Simon Says, I Rebuke You

Transforming_A_Troubled_Mind

Her perfume is a body apart from her and it hangs in the room like a cheap ghost long after she’s gone. Simon pinches his nose shut, breathes exaggeratedly through his mouth.

He’s still doing that when the nurse comes in on white-soled silence.

“Left you already, huh?” she says in an adult voice.

Simon feels the impulse to act snotty towards her, which his mother says is his specialty. He turns his face towards the window and goes limp as she fusses over him.

“Are you feeling okay today?” she asks.

“Are you feeling okay today?” he mimics.

”This again?” she says, in another adult voice.

“This again?”

“All right, Simon. If you need anything – and only if you need anything – punch the nurse button. Right here.” She connects his thumb lightly with the button, then sets the remote on his stomach and turns to leave.

It takes only a slight motion of his wrist to send it toppling. He listens with satisfaction as the plastic rings against the metal bed rail and bounces to the floor at the end of its cord.

The nurse crosses the room, sighing, and replaces it on the edge of the bed. When he tries to push it off again, he finds that she clipped it to the sheet and loses interest.

“What am I supposed to do?” he whines to his mother when she visits. He does not enjoy having her there; rather, he enjoys the conflict her presence allows him to create.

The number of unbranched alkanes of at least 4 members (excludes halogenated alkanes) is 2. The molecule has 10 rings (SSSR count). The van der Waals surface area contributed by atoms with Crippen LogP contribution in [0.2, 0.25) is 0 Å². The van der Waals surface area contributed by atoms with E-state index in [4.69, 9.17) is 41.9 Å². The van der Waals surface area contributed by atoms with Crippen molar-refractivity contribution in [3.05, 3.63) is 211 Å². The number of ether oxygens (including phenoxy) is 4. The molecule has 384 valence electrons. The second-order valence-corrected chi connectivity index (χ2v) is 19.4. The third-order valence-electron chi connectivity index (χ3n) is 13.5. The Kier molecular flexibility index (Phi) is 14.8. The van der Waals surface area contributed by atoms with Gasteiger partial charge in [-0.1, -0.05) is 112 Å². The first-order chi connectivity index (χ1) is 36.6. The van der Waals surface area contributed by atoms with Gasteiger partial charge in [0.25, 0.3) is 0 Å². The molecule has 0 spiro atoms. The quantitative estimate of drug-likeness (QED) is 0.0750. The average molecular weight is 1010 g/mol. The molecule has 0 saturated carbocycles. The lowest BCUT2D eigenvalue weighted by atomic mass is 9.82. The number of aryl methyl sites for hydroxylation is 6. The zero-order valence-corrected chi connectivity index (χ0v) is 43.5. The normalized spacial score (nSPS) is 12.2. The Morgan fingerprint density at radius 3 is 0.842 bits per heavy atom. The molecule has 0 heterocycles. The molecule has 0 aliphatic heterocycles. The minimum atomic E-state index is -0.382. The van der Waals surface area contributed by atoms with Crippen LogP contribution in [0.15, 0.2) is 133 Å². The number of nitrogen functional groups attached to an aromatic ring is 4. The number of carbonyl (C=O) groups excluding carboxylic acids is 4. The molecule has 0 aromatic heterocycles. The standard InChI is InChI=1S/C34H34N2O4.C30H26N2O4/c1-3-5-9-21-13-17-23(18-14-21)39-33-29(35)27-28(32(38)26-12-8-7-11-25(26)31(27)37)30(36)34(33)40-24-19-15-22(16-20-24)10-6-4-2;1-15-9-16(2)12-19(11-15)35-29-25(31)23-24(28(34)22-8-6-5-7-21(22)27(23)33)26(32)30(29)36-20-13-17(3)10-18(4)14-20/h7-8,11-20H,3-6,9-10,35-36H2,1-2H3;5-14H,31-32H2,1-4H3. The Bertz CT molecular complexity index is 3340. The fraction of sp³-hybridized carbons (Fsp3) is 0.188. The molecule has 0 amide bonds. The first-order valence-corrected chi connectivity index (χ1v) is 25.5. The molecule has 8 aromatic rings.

“Use your brain. Make up stories inside your head or something,” she says. Her thumb turns the flint wheel on her lighter, slowly to keep it from sparking, a gesture of restlessness that often signals her leave-taking.

“Like what?” He makes his words long and wailing like a siren, something she hates.

“Simon,” she says, with a sharp edge to her voice, and flicks the lighter hard enough to produce flame. He hears the small gas jet start and stop and the flat smell of it floats past his nose.

“But what am I supposed to do?”

“I don’t know, think about things,” she says. “Good things and bad things. Use your imagination. What I wouldn’t give for some rest and relaxation like you’re getting in here, and you don’t even appreciate it.”

“I don’t want to use my imagination,” he says darkly.

“Simon says, I’m a brat,” she snaps. When she reaches the Simon says point he knows he’s gotten her. He feels a wave of satisfaction. She starts gathering her things, standing. “Simon says, I make my mother insane.”

“Simon says, shut up,” he says, sudden and reckless, and the room swells with her anger.

“Be glad you’re in here,” she says with tenuous control, and is gone.

Without her he is calmer, but bored, so he does what she says and thinks about good things and bad things.

The best thing is his second grade teacher. She has blue eyes and a red mouth and she smells clean. She smiles at him a lot and her whole mouth is shiny. He asks for help just so she will bend down at his desk. When she leans over her breasts stay still inside her dress like they’re supposed to. On the rare occasions that his mother kisses him goodnight her breasts hang down inside her clothes and touch him and she smells like smoke and a bed that’s been slept in and perfume that prickles the inside of his nose.